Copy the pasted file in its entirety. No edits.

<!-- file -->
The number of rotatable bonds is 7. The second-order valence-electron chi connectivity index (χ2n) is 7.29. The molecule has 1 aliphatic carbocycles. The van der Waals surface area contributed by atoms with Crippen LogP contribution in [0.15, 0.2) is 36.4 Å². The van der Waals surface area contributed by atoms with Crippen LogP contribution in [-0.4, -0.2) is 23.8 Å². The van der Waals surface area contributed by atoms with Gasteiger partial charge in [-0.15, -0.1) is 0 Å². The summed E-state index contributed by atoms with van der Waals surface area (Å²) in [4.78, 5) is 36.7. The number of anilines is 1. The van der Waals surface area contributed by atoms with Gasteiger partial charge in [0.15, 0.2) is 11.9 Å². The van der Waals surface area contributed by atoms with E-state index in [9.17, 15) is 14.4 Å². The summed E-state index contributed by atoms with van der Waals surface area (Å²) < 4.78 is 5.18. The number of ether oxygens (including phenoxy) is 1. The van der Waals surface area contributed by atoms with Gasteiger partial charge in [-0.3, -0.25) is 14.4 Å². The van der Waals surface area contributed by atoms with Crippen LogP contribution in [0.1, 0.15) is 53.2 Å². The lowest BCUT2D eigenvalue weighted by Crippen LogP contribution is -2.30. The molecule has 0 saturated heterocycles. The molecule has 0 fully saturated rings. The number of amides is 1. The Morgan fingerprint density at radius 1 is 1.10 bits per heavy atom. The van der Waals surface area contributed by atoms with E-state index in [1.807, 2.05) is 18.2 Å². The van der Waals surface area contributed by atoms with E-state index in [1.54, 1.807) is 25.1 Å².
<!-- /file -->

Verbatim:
The number of rotatable bonds is 7. The second-order valence-electron chi connectivity index (χ2n) is 7.29. The molecule has 1 aliphatic carbocycles. The van der Waals surface area contributed by atoms with Crippen LogP contribution in [0.15, 0.2) is 36.4 Å². The van der Waals surface area contributed by atoms with Crippen LogP contribution in [-0.4, -0.2) is 23.8 Å². The van der Waals surface area contributed by atoms with Gasteiger partial charge in [-0.15, -0.1) is 0 Å². The summed E-state index contributed by atoms with van der Waals surface area (Å²) in [4.78, 5) is 36.7. The number of anilines is 1. The van der Waals surface area contributed by atoms with Gasteiger partial charge in [0.15, 0.2) is 11.9 Å². The van der Waals surface area contributed by atoms with E-state index in [9.17, 15) is 14.4 Å². The summed E-state index contributed by atoms with van der Waals surface area (Å²) < 4.78 is 5.18. The number of ether oxygens (including phenoxy) is 1. The van der Waals surface area contributed by atoms with Gasteiger partial charge in [-0.3, -0.25) is 14.4 Å². The van der Waals surface area contributed by atoms with Crippen LogP contribution in [0.1, 0.15) is 53.2 Å². The lowest BCUT2D eigenvalue weighted by Crippen LogP contribution is -2.30. The molecule has 0 saturated heterocycles. The molecule has 0 fully saturated rings. The number of amides is 1. The Morgan fingerprint density at radius 1 is 1.10 bits per heavy atom. The van der Waals surface area contributed by atoms with E-state index in [1.807, 2.05) is 18.2 Å². The van der Waals surface area contributed by atoms with E-state index in [1.54, 1.807) is 25.1 Å².